In 1969 when the Honda Motorcycle Company introduced to the world their CB 750, with its air-cooled, inline 4-cylinder 750cc engine, it literally blew away all the competition. Not only did they build the world’s first mass-produced superbike, but they also sold it at an affordable price point. It was called “The Dream CB 750 Four” and it became the great granddaddy of what would later be called “Universal Japanese Motorcycles”. With a top speed of 200 km/h (125 mph), disc brakes (the world first motorcycle to get those), and a wide number of technological innovations, the CB 750 became an imminent success worldwide.

Since the CB 750 competed directly with Triumph, BMW, and Harley-Davidson, it too became a popular object to modify. As far as we’re concerned, the Honda CB 750 is probably the most customized motorcycle ever! We covered numerous of projects that were built around the platform, and yes, HD-Triumph-BMW are also incredibly popular base bikes, but they just can’t compete with the Honda in terms of affordability; it is the people’s champion after all.

Its 2022 now, and still we get notifications of newly built motorcycles that revolve around the Honda CB 750. So, when the guys from Moto Adonis gave us a call, we answered. We have been featuring builds from the Dutch customizers more often recently, and the rate at which bikes leave their workshop is incredible. Make no mistake, these guys have an eye for detail, and they do it with a ton of passion. This might be the right time to mention that they have some room in their schedule and are now actively looking for new challenges. Make sure to head out to their website and reach out to the guys yourself!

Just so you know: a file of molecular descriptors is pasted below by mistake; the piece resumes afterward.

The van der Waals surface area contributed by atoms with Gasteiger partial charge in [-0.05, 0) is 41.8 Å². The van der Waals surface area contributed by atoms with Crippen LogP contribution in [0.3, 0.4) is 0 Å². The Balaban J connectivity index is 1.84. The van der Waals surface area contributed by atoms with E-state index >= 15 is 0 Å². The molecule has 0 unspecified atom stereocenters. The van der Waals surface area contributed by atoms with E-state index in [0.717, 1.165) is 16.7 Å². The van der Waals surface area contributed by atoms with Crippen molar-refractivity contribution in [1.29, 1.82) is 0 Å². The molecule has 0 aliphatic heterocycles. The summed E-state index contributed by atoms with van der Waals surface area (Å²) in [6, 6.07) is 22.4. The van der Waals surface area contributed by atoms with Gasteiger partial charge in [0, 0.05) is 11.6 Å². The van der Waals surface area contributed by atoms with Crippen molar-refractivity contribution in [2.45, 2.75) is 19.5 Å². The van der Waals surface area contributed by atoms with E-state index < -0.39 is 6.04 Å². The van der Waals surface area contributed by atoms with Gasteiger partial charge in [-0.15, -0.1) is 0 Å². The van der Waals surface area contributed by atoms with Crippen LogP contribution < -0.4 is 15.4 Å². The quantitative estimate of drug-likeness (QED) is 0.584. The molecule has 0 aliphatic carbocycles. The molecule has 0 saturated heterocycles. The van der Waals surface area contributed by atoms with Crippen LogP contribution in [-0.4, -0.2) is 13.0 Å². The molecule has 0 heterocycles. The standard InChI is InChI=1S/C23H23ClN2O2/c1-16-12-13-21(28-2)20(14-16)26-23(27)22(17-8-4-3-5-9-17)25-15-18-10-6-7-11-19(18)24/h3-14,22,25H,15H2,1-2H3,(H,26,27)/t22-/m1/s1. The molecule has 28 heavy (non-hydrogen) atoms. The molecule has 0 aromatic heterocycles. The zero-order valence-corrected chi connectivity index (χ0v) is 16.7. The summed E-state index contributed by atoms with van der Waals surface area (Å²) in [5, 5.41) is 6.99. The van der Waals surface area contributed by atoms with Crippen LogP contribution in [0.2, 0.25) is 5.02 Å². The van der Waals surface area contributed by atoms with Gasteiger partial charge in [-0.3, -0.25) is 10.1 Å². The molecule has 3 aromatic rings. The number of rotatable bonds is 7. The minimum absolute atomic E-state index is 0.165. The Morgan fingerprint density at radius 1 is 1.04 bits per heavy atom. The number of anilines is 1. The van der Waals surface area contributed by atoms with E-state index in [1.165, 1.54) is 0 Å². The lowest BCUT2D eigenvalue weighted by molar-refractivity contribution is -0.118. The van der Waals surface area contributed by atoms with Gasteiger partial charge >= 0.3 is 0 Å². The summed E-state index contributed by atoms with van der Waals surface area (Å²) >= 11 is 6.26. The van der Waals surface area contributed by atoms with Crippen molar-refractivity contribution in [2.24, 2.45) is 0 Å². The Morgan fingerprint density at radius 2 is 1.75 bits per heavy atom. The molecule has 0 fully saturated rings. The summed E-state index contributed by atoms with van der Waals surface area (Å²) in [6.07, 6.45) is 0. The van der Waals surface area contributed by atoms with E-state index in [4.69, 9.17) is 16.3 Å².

Despite its superbike status in the late 1960s and early 1970s, nowadays when people think of the Seven Fifty, they think of a modest, soft, naked touring bike. Very reliable, easy to maintain, and how do we put this nicely, a bit boring. A challenge the Moto Adonis crew, which exists out of Arthur Renkema and Job Leussink, know how to deal with. As the team usually starts, at first a couple of ideas were sketched out on a piece of paper. Once the ideas started to become more concrete, a digital render was made on the computer. From those designs the owner of the Honda could get a good idea of the final product. Once he greenlit the render, the build could start.